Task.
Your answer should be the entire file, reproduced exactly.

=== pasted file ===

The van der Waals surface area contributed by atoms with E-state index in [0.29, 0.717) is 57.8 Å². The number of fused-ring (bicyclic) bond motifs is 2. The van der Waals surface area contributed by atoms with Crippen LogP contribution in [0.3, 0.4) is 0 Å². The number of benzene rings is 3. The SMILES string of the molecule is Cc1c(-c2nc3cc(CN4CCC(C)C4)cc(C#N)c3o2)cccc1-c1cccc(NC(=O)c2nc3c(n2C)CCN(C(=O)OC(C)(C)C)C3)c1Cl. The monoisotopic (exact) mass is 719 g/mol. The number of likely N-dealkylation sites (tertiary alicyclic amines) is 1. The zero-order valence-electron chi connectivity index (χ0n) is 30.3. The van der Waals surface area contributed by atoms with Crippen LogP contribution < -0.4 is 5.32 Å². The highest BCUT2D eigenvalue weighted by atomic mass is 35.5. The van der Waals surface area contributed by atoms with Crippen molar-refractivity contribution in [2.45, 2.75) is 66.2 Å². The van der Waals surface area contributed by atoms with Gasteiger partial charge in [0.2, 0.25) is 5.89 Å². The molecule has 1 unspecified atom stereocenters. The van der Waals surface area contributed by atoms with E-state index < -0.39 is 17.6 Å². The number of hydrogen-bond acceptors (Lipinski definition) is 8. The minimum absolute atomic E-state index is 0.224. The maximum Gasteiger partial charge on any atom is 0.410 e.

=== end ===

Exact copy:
The van der Waals surface area contributed by atoms with E-state index in [0.29, 0.717) is 57.8 Å². The number of fused-ring (bicyclic) bond motifs is 2. The van der Waals surface area contributed by atoms with Crippen LogP contribution in [0.3, 0.4) is 0 Å². The number of benzene rings is 3. The SMILES string of the molecule is Cc1c(-c2nc3cc(CN4CCC(C)C4)cc(C#N)c3o2)cccc1-c1cccc(NC(=O)c2nc3c(n2C)CCN(C(=O)OC(C)(C)C)C3)c1Cl. The monoisotopic (exact) mass is 719 g/mol. The number of likely N-dealkylation sites (tertiary alicyclic amines) is 1. The zero-order valence-electron chi connectivity index (χ0n) is 30.3. The van der Waals surface area contributed by atoms with Crippen LogP contribution < -0.4 is 5.32 Å². The highest BCUT2D eigenvalue weighted by atomic mass is 35.5. The van der Waals surface area contributed by atoms with Crippen molar-refractivity contribution in [2.45, 2.75) is 66.2 Å². The van der Waals surface area contributed by atoms with Gasteiger partial charge in [0.2, 0.25) is 5.89 Å². The molecule has 1 unspecified atom stereocenters. The van der Waals surface area contributed by atoms with E-state index < -0.39 is 17.6 Å². The number of hydrogen-bond acceptors (Lipinski definition) is 8. The minimum absolute atomic E-state index is 0.224. The maximum Gasteiger partial charge on any atom is 0.410 e.